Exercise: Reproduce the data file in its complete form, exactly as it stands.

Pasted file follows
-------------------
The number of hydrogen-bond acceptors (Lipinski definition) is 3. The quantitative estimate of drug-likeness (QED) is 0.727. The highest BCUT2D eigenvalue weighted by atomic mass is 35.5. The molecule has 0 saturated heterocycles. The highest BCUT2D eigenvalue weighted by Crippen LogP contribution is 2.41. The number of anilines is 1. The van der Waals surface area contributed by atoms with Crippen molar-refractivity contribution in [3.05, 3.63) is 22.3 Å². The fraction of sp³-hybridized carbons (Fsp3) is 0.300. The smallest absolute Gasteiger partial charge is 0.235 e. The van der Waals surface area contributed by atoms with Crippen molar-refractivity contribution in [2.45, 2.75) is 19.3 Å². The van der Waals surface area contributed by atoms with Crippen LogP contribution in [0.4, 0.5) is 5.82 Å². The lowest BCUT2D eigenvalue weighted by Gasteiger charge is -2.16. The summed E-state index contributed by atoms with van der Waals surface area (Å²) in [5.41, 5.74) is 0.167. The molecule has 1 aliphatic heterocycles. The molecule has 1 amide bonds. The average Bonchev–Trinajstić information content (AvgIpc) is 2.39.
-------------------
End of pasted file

The number of hydrogen-bond acceptors (Lipinski definition) is 3. The quantitative estimate of drug-likeness (QED) is 0.727. The highest BCUT2D eigenvalue weighted by atomic mass is 35.5. The molecule has 0 saturated heterocycles. The highest BCUT2D eigenvalue weighted by Crippen LogP contribution is 2.41. The number of anilines is 1. The van der Waals surface area contributed by atoms with Crippen molar-refractivity contribution in [3.05, 3.63) is 22.3 Å². The fraction of sp³-hybridized carbons (Fsp3) is 0.300. The smallest absolute Gasteiger partial charge is 0.235 e. The van der Waals surface area contributed by atoms with Crippen molar-refractivity contribution in [2.45, 2.75) is 19.3 Å². The van der Waals surface area contributed by atoms with Crippen LogP contribution in [0.4, 0.5) is 5.82 Å². The lowest BCUT2D eigenvalue weighted by Gasteiger charge is -2.16. The summed E-state index contributed by atoms with van der Waals surface area (Å²) in [5.41, 5.74) is 0.167. The molecule has 1 aliphatic heterocycles. The molecule has 1 amide bonds. The average Bonchev–Trinajstić information content (AvgIpc) is 2.39.